Monday, February 25, 2019

Train like a pro day 4 - La Rentrée

OK.  I didn't quite manage the Monday morning ride or gym, with a ton of stuff to take back to work, a little tired from yesterday and an urge to get in early so I could get out early.

This I did manage and took my new ride out for a spin this evening.  Without a team mechanic to get my bike ready it took me a while to get the tool bag, pump, lights and Garmin mount on.

I also couldn't decide what to wear.  On account of it being February in the bottom of the valley and June at the top of the valley where the sun had been shining.

I had an abrupt warm up Hollins Lane then pootled along one side of the valley and back along the other, messing with cleats, saddle height, position and more cleats along the way.

I think I nailed it but I'm sure I didn't.

A very enjoyable evening out, despite the mid ride freezing from time to time.

Sunday, February 24, 2019

Train like a pro day 3 - Mates ride

Not the traditional pro today (and yesterday) but I did take all kit loaded out to the peak along with my trusty companion, Mr Landslide.

There was a fair quantity of haze around as we left the city on Saturday afternoon.
The Eastern Moors

We dawdled through the peak, dicking about taking pics and visiting stone circles before heading to The Robin Hood Inn, dined on fine lasagne and beer then went in search of a place to stay.


A poorly framed stone circle
 The accommodation was fine - flat, dry, comfortable. The company quiet, companionable and well organised.  We compared bivi notes.  I started off swathed in layers and had to de-layer in the night.  He started off delayered and had to add layers in the night.  My 1996 bivi bag really does give a fab night's sleep (not yet tested in the wet) as it is both snuggly, breathable and perfectly shaped for my form.

We went to sleep about 9pm then I got up for a faff, in search of allergy tablets, my outdoor allergies having been suppressed for some time by the virus, finally came to the fore of my failings again.  Sadly no allergy tabs on board so I went for a pee and that seemed to sort my chronic sneezing fit - an odd repair!

I slept through till 6:30 when birdsong and squawking pheasants woke me up.  The sunrise was fine, when we got up and got riding, the temperature inversion finer.  We brewed porridge and coffee then set off on day 2.

More stone circles and burial grounds were visited.  Once we dropped into the valley, temperatures plummeted and gloves were added.  Second breakfast was served in the Edensor caf at Chatsworth.  Very fine heated building with Pork Products.  After we climbed again, we had third breakfast at Longshaw sitting outside eating ice-cream and having more conversations than we'd bargained for.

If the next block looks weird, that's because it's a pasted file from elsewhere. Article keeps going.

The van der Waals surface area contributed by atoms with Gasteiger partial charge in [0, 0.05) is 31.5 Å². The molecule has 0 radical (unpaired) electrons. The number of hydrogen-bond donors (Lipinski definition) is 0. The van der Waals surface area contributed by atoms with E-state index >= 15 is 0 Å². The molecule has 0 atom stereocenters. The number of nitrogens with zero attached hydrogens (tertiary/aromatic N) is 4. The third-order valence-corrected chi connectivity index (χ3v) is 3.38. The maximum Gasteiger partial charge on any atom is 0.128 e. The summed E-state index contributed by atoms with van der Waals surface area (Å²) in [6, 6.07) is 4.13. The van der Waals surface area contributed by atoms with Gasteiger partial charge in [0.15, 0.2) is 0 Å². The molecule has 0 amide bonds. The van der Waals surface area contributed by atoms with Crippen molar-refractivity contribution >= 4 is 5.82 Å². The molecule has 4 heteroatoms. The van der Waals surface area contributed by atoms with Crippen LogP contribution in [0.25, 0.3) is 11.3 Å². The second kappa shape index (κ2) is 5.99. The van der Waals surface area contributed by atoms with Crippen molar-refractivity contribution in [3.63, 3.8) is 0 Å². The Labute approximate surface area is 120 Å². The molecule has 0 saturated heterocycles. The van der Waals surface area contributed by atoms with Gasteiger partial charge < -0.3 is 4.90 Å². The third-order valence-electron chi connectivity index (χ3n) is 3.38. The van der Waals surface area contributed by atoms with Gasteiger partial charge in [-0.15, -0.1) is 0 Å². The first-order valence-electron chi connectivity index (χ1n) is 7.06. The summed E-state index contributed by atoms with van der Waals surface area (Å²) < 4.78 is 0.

We went out separate ways at the Foxhouse Inn as I set off for Houndkirk and Landslide headed over Blacka to do family time.

There may be no pro's in this sport but that's the best value training I've had all week.

Friday, February 22, 2019

Train Like a Pro - Day 2

Well, I did declare today a rest day but when I got pissed off with it I decided to try that gym thing out again.

I walked over which is a warm up in itself.  I also got some cash out the machine and yet, all the way there, I never addressed the issue of feeling hungry.  So I arrived in the foyer and popped open a pack of crisps and a cereal bar that lurk in my rucsac.

I looked like a right food addict in front of all the lovelies.  

Still don't like the running machine thingy, nothing like the real thing but after my sit-down snack, I had to get the heart rate up to deal with the air conditioned cool inside the room.

Maybe I don't like the running thingy because I was digesting my snack.  Still, quick stretch then back to the machines.

I took notes this time, made it count for something.

It was all just... satisfying.  I arrived around 4:30 and left at 6.  I am nothing less than super-inspired for when I go back to work.

With steak and top quality veg for dinner, this training like a pro lark is really suiting me.

Train like a Pro - Day 1

No not drugs.  There's no budget for r-EPO in this household - get ahold of your misrepresentations.